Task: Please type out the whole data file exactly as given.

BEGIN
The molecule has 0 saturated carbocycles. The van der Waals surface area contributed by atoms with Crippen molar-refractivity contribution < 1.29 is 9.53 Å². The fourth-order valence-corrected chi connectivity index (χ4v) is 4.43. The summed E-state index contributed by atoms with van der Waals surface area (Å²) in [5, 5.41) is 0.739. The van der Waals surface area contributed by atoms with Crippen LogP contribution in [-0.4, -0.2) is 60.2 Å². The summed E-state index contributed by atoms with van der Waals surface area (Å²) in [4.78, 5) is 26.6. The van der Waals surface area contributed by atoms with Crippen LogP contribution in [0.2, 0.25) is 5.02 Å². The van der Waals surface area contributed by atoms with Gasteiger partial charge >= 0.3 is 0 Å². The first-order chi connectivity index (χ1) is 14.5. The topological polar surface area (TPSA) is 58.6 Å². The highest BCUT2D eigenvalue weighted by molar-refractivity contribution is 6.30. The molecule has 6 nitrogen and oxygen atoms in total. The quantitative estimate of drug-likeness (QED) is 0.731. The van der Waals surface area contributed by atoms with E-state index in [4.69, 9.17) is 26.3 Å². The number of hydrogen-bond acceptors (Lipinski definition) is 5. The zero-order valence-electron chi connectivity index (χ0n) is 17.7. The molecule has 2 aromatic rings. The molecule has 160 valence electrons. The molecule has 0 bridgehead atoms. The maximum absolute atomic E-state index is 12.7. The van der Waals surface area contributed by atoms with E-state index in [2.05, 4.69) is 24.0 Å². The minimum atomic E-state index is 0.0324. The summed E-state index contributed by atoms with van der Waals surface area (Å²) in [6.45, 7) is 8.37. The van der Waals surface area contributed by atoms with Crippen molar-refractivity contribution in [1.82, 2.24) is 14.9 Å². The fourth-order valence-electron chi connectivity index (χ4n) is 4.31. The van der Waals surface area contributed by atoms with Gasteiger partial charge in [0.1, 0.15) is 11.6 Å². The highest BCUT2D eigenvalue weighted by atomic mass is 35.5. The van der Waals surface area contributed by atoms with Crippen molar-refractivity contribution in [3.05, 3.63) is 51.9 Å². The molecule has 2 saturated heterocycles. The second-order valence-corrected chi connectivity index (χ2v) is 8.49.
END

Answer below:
The molecule has 0 saturated carbocycles. The van der Waals surface area contributed by atoms with Crippen molar-refractivity contribution < 1.29 is 9.53 Å². The fourth-order valence-corrected chi connectivity index (χ4v) is 4.43. The summed E-state index contributed by atoms with van der Waals surface area (Å²) in [5, 5.41) is 0.739. The van der Waals surface area contributed by atoms with Crippen LogP contribution in [-0.4, -0.2) is 60.2 Å². The summed E-state index contributed by atoms with van der Waals surface area (Å²) in [4.78, 5) is 26.6. The van der Waals surface area contributed by atoms with Crippen LogP contribution in [0.2, 0.25) is 5.02 Å². The van der Waals surface area contributed by atoms with Gasteiger partial charge >= 0.3 is 0 Å². The first-order chi connectivity index (χ1) is 14.5. The topological polar surface area (TPSA) is 58.6 Å². The highest BCUT2D eigenvalue weighted by molar-refractivity contribution is 6.30. The molecule has 6 nitrogen and oxygen atoms in total. The quantitative estimate of drug-likeness (QED) is 0.731. The van der Waals surface area contributed by atoms with E-state index in [4.69, 9.17) is 26.3 Å². The number of hydrogen-bond acceptors (Lipinski definition) is 5. The zero-order valence-electron chi connectivity index (χ0n) is 17.7. The molecule has 2 aromatic rings. The molecule has 160 valence electrons. The molecule has 0 bridgehead atoms. The maximum absolute atomic E-state index is 12.7. The van der Waals surface area contributed by atoms with E-state index in [2.05, 4.69) is 24.0 Å². The minimum atomic E-state index is 0.0324. The summed E-state index contributed by atoms with van der Waals surface area (Å²) in [6.45, 7) is 8.37. The van der Waals surface area contributed by atoms with Crippen molar-refractivity contribution in [1.82, 2.24) is 14.9 Å². The fourth-order valence-electron chi connectivity index (χ4n) is 4.31. The van der Waals surface area contributed by atoms with Gasteiger partial charge in [0.1, 0.15) is 11.6 Å². The highest BCUT2D eigenvalue weighted by atomic mass is 35.5. The van der Waals surface area contributed by atoms with Crippen molar-refractivity contribution in [3.05, 3.63) is 51.9 Å². The molecule has 2 saturated heterocycles. The second-order valence-corrected chi connectivity index (χ2v) is 8.49.